N.H. Sea Grant Coastal Research Volunteer Program (2012-2013)

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Project Type: 
Extension
Project Number: 
E/HCE-2

Participants:

Stephen Jones N.H. Sea Grant Associate Director and Asst Director for Research
Alyson Eberhardt N.H. Sea Grant Extension Specialist for Coastal Habitats
Objectives: 

The goal of the Coastal Research Volunteer (CRV) Program is to engage volunteers in enhancing and expanding locally relevant research and participating in meaningful science and stewardship opportunities. The program provides an interface where interested volunteers are matched with researchers to work on a variety of funded projects in the New Hampshire Seacoast and surrounding watersheds. The CRV Program serves as an umbrella organization that all of the volunteers connect with and communicate through. This structure has tangible impacts on building trained research capacity and enhanced management outcomes, and it serves critical stewardship, engagement and education needs.

Accomplishments: 
2013

Scientists working in coastal N.H. reap benefits of volunteer program

Coastal Research Volunteer participation in local coastal research projects resulted in a savings of over $33,000 in research costs to local scientists.

RELEVANCE: Historically, many environmental issues and opportunities in the New Hampshire coastal zone have not received the attention they deserved because of limited funding and thus the limited capacity of local scientists.

RESPONSE: The Coastal Research Volunteers (CRV) are a citizen science group created by New Hampshire Sea Grant to pair local citizens with researchers to meet their research goals. By partnering scientists and citizens, the CRV program achieves the goals of increasing the ability of scientists to conduct research as well as providing meaningful stewardship opportunities for local citizens.

RESULTS: During 2013, the organization’s first full year of existence, CRV involvement in research projects provided the help needed to conduct coastal research as well as provided an economic savings to researchers by offsetting the need for paid staff. Through the use of CRV as unpaid field help, local researchers achieved an estimated economic savings of over $33,000 toward the following programs: submerged aquatic vegetation monitoring and restoration ($3430), oyster restoration ($5310), glass eel monitoring ($5250), stream health surveys ($4690), phenology monitoring ($7840) and horseshoe crab population research ($6500).

N.H. Sea Grant citizen scientists document the local effects of climate change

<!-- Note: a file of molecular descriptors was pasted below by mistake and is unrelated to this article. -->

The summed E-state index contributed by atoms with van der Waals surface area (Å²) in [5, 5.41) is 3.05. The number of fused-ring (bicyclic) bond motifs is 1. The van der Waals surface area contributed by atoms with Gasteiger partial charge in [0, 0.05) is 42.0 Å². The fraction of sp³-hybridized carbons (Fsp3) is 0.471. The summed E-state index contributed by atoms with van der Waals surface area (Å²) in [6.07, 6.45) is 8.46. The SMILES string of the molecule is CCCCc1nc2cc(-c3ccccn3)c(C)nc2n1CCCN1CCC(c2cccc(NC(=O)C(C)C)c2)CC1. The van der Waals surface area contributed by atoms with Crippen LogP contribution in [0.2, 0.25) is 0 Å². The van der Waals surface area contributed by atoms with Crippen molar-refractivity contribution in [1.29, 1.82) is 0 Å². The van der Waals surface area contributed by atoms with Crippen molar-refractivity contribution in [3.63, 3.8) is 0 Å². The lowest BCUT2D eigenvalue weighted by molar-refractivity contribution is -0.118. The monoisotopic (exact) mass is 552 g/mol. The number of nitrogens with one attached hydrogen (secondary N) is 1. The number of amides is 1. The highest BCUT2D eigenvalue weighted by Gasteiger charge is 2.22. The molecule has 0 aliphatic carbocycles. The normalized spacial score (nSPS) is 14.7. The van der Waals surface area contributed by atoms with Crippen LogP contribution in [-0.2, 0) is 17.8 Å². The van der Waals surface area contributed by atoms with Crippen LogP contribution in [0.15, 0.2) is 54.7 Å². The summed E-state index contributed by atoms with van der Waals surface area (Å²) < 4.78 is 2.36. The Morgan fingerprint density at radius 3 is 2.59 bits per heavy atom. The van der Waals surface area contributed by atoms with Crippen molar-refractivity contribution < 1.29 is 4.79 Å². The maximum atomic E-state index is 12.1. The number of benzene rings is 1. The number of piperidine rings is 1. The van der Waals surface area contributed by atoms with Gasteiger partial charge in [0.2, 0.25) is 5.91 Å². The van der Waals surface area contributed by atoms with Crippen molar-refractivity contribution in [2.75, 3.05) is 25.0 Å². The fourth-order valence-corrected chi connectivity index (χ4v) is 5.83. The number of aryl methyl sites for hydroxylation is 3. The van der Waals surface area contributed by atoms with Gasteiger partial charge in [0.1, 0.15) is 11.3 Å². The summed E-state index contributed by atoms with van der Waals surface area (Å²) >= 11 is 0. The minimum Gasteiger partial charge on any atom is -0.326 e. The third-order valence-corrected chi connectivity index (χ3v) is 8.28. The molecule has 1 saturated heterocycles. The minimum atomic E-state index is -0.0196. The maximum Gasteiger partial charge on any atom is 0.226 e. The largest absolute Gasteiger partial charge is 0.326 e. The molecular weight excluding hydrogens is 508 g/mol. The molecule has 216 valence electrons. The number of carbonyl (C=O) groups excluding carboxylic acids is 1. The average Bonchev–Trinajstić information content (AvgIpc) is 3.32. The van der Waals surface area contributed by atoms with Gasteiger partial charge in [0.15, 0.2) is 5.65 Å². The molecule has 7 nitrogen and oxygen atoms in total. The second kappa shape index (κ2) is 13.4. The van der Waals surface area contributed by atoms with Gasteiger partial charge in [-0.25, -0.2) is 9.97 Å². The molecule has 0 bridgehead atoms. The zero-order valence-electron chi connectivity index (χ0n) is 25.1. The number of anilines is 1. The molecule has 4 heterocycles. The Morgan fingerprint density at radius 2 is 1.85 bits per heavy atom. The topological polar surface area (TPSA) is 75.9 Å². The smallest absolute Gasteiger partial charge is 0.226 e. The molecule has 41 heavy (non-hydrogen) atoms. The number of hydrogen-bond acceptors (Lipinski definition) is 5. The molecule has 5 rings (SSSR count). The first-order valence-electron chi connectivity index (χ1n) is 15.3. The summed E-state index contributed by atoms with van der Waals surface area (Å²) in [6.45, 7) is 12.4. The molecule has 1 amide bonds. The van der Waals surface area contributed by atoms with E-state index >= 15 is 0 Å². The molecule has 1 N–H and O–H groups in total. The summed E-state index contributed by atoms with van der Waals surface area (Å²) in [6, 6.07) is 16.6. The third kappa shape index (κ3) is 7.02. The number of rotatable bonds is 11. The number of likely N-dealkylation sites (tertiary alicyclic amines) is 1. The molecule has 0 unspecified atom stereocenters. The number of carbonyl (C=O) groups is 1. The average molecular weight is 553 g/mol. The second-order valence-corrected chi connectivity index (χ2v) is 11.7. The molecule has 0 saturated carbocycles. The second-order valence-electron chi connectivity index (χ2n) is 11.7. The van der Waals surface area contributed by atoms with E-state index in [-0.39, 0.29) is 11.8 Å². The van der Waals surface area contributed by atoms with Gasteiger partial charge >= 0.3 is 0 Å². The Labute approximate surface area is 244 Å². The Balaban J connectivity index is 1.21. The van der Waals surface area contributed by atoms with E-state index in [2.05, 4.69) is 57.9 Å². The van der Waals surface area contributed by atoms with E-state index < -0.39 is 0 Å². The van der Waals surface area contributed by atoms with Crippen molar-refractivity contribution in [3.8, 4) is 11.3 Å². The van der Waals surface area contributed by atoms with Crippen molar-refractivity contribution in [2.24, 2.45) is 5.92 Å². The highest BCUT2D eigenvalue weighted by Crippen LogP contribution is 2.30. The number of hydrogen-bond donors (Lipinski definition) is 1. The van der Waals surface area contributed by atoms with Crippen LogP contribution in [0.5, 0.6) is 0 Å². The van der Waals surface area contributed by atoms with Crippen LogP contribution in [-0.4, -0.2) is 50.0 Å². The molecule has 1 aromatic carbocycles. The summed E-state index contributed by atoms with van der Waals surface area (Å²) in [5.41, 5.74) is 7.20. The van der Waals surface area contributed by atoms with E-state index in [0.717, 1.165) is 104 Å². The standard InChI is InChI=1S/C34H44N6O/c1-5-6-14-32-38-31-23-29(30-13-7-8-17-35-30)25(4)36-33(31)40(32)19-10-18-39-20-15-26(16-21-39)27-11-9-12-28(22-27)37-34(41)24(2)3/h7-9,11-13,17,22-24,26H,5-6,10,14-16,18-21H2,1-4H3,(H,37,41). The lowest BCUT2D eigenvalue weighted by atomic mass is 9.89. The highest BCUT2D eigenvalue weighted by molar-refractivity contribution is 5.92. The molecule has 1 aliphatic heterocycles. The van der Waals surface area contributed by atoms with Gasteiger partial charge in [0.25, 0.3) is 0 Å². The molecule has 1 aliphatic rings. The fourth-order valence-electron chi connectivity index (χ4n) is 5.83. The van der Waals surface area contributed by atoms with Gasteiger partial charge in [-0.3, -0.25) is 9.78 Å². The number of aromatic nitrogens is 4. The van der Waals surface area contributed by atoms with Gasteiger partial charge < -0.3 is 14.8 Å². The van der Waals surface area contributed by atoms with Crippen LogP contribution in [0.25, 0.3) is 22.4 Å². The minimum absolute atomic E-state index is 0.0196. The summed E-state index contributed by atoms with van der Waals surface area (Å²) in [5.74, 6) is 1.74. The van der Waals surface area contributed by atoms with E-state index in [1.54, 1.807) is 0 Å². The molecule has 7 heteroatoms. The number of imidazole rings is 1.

N.H. Sea Grant has partnered with Maine Sea Grant and University of Maine Cooperative Extension to expand the Signs of the Seasons phenology program developed in Maine to N.H. In 2013, some 45 volunteers in N.H. were recruited and they contributed 208 volunteer hours to phenology training and monitoring to observe and record the seasonal changes of common plants and animal. Furthermore, N.H. Sea Grant has engaged local researchers and resource managers as partners with the goal of understanding local ecosystem responses to climate change and providing the volunteers with local stories from the data they collect. By engaging local citizens in phenology data collection, N.H. Sea Grant is increasing participants’ connection to the nature around them, deepening their understanding of the implications of a changing climate, and providing opportunities for them to contribute to scientific discovery.

Coastal Research Volunteers double N.H. Fish and Game eel monitoring effort
The Coastal Research Volunteers (CRV) assisted the N.H. Fish and Game Department with its 2013 annual glass eel survey. Mandated by the Atlantic States Marine Fisheries Commission, the regional surveys provide important information on the status of this species, which is considered to be in decline over the extent of its range and is currently proposed for listing under the Endangered Species Act. Over the course of 11 weeks, 18 volunteers collected abundance and life stage data for glass eels in the Oyster River (Durham, N.H.) four times a week. By working with the CRV program, Fish and Game doubled the size of their glass eel monitoring program and for the first time met the minimum standard for number of sampling sites required. In addition, all of the CRV participants who responded to a post-project survey reported increased knowledge of coastal management and specifically how field collected data contribute to the management of eel populations.

Coastal Research Volunteers assist scientists with research